Form Factor Roulette

This projection from Cisco research confirms the obvious, yet raises some questions.  The obvious is the spectacular flip as internet traffic switches from PCs to smartphones.  That’s a trend we can see in our daily lives.  The questions arise around the lateral projections for TVs and tablets. As connected TVs replace first generation flat screens one would expect an increase in internet usage.  These data show a decline. And with tablets, one would expect them to gain secondary usage from the move to mobile although the study authors may have assumed a decline in the form factor’s sales.  Logic: If you have a big connected TV and little connected phone, you may not see a need for the in-between product.  Source: Cisco

A Chinese Turn About

In an apparent turnaround, Chinese negotiators in the trade talks are not objecting to the US complaints about “IP theft, forced technology transfer and cyber hacking,”  According to Larry Kudlow, US Economic Advisor and lead negotiator in these talks, the Chinese are willing to talk about the issues for the first time.  That’s a major change and it could be the enough to break the stalemate that has mired trade relations between the two countries for many years.

For those of us who want to sell into China, this is a significant turn, one that could lower the competitive tensions between the countries.  Should corrections become part of an agreement, it could have long lasting effects for the exporting future.  As they say, the devil will be in the details.  Source: CNBC

Strap In!

In Malcolm Gladwell’s “Tipping Point” the spread of viruses is used to describe the way in which quiet social trends build below the surface until they either die off or they begin to snowball into massive social shifts. 

Automation has been one of those slowly growing forces that has been changing the world quietly for decades.  Example: the American car industry in the late 1970s produced and sold about 12-13 million cars a year with about 600,000 workers.  Forty years later in 2015-16 about 17 million cars were produced and sold with about 400,000 workers.

It was that slow automation burn that punched through in the US election of 2016.  Worker discontent with disappearing jobs – blamed on migration, but mostly fueled by the inexorable force of automation – changed voting patterns and changed the direction of the US in the world.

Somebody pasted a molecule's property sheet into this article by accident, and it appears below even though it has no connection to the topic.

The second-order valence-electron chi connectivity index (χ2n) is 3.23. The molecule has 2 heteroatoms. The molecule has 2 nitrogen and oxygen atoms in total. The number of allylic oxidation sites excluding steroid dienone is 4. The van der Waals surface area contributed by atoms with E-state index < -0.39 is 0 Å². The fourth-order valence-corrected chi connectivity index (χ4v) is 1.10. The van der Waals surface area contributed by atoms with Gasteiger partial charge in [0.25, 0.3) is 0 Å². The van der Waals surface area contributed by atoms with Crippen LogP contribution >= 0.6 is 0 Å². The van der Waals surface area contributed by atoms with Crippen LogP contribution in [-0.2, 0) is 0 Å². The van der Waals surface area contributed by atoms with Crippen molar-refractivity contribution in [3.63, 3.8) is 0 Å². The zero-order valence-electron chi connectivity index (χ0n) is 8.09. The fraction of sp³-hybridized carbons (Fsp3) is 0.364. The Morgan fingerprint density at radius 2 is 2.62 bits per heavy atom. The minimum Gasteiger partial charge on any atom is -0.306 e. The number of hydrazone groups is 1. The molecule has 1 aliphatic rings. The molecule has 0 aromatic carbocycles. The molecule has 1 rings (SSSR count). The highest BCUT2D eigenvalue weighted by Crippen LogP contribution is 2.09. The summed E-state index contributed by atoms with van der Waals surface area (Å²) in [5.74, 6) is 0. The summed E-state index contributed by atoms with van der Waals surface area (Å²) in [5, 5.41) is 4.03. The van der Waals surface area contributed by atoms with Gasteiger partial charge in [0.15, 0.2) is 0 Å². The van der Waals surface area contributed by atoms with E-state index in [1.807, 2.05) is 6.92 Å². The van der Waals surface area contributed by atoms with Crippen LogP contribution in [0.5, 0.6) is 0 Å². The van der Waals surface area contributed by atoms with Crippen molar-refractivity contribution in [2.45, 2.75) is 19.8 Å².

What’s the future?  At the World Economic Forum, IBM’s Chair, CEO and President Ginni Rometty said, “I expect AI to change 100 percent of jobs within the next five to 10 years… as analytics and artificial intelligence change job roles at companies in all industries.”  If she’s half right, Rometty is seeing AI and data analytics as the tipping point for what has been described as the Fourth Industrial Revolution.  Strap in, its going to be a bumpy ride unless you’re on the correct side of revolution.  Source: CNBC; Bidwin analysis

Three Mobile Trends for 2019

  1. The move to mobile by consumers is naturally pulling advertisers along.  But the mobile medium is very different from other digital media because of its small screen size.  The first and most obvious, smart phone ads were banners.  As the audience gets more attuned to the medium, banners are losing their appeal, a fact that drives the first trend: more engaging content including short videos.
  • The contrast between revenue sources for casual games verses mid-core & strategy games is clear.  Casual games make money from in-app purchases while the more sophisticated mid-core & strategy games see more revenue from advertising.  There is no indication from the numbers that the 70-30 split in casual games is likely to change, but the trend for the mid-core & strategy games flipped decisively toward more advertising in last year’s second half.  Expect the trend to continue.
  • As the trend toward in-app advertising evolves, app developers are going to need a higher level of support from the ad delivery system.  They are going to require two key things: first, more transparent reporting that provides better audience targeting and market insight and second, better, more integrated creatives that engage their players without putting them off. Source: Adotas